People like to play to their strengths. But sometimes those strengths can cause problems. You may have heard of the “Peter Principle”—that managers rise to the level of their incompetence. They get promoted because they do a good job, and if they succeed they get promoted again, until they don’t excel any more—at which point they stay put.
This is the failure of success: people keep doing what they are good at, rather than what the new job needs. An example of this might be Jon Corzine of MF Global. By all accounts Corzine was an excellent trader. He rose through the ranks at Goldman Sachs because he knew how to recognize a market opportunity. But success at Goldman didn’t prepare him for managing an upstart brokerage. He tried to trade MF Global into prosperity, and didn’t expect his bank lines to be pulled due to market-to-market issues. Those things didn’t happen at Goldman!
Indeed, the Financial Crisis showed that ex-traders can make poor managers. CEOs Jimmy Cayne of Bear Stearns and Dick Fuld of Lehman were rewarded when they took big risks on the trading desk, but that didn’t work out for them as executives. Sometimes the smartest person in the room doesn’t turn out to be so wise, strategically.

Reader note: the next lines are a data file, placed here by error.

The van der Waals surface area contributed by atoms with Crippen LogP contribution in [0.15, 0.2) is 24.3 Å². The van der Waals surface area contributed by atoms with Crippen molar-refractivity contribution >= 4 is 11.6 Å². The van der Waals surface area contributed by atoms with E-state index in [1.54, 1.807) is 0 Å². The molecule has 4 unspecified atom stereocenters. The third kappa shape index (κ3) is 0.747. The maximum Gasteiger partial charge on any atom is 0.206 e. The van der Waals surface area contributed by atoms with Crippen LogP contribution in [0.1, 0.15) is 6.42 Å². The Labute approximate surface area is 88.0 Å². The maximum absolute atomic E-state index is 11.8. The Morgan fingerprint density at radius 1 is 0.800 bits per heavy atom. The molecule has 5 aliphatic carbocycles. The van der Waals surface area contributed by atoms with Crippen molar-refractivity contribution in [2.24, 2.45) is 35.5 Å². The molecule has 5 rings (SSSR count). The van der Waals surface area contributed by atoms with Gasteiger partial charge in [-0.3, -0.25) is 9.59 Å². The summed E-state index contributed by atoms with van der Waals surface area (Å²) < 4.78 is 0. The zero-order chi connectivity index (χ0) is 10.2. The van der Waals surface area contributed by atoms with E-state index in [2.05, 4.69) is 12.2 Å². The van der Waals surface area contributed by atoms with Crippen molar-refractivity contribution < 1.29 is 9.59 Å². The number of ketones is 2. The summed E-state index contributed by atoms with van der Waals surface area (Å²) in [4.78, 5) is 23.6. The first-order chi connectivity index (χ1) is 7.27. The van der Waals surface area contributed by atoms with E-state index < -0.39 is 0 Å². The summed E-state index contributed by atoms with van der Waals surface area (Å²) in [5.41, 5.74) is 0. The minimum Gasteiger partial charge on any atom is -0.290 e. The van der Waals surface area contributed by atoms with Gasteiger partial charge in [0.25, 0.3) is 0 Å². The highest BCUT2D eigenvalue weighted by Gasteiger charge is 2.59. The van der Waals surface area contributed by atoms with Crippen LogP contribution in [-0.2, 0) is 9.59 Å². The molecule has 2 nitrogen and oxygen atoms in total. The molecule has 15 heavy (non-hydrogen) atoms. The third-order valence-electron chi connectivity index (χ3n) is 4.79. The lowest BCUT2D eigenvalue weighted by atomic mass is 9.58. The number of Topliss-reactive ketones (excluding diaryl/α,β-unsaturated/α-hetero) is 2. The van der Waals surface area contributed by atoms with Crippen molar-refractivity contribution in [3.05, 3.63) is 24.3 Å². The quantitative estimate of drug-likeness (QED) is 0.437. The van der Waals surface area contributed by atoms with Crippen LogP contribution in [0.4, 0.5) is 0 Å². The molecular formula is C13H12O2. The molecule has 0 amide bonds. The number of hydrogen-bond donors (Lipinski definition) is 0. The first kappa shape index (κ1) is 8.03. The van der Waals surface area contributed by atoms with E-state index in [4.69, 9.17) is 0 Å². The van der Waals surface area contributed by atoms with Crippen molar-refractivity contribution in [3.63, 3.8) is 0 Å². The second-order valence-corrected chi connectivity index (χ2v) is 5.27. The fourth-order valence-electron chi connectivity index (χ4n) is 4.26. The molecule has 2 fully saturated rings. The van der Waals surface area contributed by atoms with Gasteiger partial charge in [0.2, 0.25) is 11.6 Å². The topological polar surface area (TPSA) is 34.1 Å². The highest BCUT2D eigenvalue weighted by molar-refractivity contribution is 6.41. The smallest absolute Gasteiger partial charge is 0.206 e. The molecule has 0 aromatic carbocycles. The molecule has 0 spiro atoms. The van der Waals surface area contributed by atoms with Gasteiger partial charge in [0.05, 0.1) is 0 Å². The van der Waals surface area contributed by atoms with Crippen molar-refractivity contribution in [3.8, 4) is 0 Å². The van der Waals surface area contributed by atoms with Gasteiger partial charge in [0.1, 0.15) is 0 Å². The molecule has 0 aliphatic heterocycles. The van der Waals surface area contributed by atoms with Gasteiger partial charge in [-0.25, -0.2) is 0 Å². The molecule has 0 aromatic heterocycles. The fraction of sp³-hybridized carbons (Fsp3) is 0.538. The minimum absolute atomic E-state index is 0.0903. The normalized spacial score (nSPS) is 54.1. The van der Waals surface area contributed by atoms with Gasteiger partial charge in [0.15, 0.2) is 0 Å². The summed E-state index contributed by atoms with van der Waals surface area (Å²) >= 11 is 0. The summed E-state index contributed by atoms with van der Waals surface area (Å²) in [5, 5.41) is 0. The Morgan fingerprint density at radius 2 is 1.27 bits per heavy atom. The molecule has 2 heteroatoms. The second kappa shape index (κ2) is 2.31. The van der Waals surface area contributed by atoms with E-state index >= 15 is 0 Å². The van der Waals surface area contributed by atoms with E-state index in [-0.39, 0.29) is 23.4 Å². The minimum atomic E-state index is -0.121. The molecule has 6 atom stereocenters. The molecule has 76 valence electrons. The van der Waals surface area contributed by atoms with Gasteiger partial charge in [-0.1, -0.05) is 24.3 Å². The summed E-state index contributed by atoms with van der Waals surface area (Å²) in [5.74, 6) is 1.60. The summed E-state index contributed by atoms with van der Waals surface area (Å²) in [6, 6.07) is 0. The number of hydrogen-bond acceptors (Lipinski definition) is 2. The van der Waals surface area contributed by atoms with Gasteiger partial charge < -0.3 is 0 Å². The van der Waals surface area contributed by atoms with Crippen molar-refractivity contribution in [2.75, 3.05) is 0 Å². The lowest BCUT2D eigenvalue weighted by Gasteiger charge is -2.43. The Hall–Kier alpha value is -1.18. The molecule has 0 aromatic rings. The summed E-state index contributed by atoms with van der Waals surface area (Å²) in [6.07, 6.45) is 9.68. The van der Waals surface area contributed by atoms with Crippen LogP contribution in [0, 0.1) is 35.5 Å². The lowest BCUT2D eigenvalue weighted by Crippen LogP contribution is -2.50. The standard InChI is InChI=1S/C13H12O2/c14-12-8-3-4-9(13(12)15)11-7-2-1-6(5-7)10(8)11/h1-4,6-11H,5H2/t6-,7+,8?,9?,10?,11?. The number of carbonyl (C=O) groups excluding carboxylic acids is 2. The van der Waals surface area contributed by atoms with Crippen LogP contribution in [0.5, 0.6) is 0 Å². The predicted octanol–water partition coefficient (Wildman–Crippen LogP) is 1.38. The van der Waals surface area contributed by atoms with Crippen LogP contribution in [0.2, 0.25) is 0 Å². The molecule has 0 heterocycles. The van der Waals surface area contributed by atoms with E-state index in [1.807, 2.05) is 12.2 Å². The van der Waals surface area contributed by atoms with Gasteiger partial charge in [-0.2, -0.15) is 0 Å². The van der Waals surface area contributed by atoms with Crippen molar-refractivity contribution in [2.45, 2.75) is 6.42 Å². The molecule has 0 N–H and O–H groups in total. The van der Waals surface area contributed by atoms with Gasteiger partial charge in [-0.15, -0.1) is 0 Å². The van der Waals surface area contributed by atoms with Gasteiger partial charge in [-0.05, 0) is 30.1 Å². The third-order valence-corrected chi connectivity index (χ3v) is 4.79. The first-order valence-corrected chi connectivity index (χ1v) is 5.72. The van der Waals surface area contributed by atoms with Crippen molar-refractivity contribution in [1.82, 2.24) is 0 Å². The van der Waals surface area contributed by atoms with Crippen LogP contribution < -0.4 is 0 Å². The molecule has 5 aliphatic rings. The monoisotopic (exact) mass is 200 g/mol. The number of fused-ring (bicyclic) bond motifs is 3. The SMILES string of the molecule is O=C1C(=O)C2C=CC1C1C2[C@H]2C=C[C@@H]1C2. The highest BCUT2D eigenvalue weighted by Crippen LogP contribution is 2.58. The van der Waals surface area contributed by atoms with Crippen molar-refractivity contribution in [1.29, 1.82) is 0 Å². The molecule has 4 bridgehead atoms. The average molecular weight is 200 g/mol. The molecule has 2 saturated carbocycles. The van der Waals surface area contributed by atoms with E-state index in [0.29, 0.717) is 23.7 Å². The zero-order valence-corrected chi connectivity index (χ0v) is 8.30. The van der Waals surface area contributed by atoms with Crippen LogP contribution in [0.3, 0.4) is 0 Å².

You can see it in other industries as well: outstanding teachers and professors who make poor administrators; brilliant programmers and engineers who become imperious managers. Sometimes technical expertise is what’s needed at the top, but more often an organization needs a leader who can rise above the day-to-day challenges and see the bigger picture.
Smart people may know what needs to be done, but wise leadership will understand how to get there. Management is doing things right, but leadership is doing the right things.
Douglas R. Tengdin, CFA
Chief Investment Officer